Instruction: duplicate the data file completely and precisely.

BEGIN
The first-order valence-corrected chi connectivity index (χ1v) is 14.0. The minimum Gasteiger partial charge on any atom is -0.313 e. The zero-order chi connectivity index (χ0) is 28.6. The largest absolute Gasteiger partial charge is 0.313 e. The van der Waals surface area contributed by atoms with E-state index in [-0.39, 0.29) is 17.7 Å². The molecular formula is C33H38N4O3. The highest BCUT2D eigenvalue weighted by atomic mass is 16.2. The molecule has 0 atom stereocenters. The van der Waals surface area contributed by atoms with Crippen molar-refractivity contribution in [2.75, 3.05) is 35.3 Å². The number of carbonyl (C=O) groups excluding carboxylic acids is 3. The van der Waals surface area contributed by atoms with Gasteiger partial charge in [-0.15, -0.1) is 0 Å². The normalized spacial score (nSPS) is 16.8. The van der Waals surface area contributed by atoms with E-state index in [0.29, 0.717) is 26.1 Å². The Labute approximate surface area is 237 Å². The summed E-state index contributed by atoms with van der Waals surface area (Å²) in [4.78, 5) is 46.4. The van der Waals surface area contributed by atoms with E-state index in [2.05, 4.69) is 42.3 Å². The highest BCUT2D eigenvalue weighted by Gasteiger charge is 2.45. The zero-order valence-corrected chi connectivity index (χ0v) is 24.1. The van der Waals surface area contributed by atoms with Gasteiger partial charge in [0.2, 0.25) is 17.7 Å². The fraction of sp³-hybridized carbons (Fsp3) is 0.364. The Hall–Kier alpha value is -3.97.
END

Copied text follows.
The first-order valence-corrected chi connectivity index (χ1v) is 14.0. The minimum Gasteiger partial charge on any atom is -0.313 e. The zero-order chi connectivity index (χ0) is 28.6. The largest absolute Gasteiger partial charge is 0.313 e. The van der Waals surface area contributed by atoms with E-state index in [-0.39, 0.29) is 17.7 Å². The molecular formula is C33H38N4O3. The highest BCUT2D eigenvalue weighted by atomic mass is 16.2. The molecule has 0 atom stereocenters. The van der Waals surface area contributed by atoms with Crippen molar-refractivity contribution in [2.75, 3.05) is 35.3 Å². The number of carbonyl (C=O) groups excluding carboxylic acids is 3. The van der Waals surface area contributed by atoms with Gasteiger partial charge in [-0.15, -0.1) is 0 Å². The normalized spacial score (nSPS) is 16.8. The van der Waals surface area contributed by atoms with E-state index in [0.29, 0.717) is 26.1 Å². The Labute approximate surface area is 237 Å². The summed E-state index contributed by atoms with van der Waals surface area (Å²) in [4.78, 5) is 46.4. The van der Waals surface area contributed by atoms with E-state index in [2.05, 4.69) is 42.3 Å². The highest BCUT2D eigenvalue weighted by Gasteiger charge is 2.45. The zero-order valence-corrected chi connectivity index (χ0v) is 24.1. The van der Waals surface area contributed by atoms with Gasteiger partial charge in [0.2, 0.25) is 17.7 Å². The fraction of sp³-hybridized carbons (Fsp3) is 0.364. The Hall–Kier alpha value is -3.97.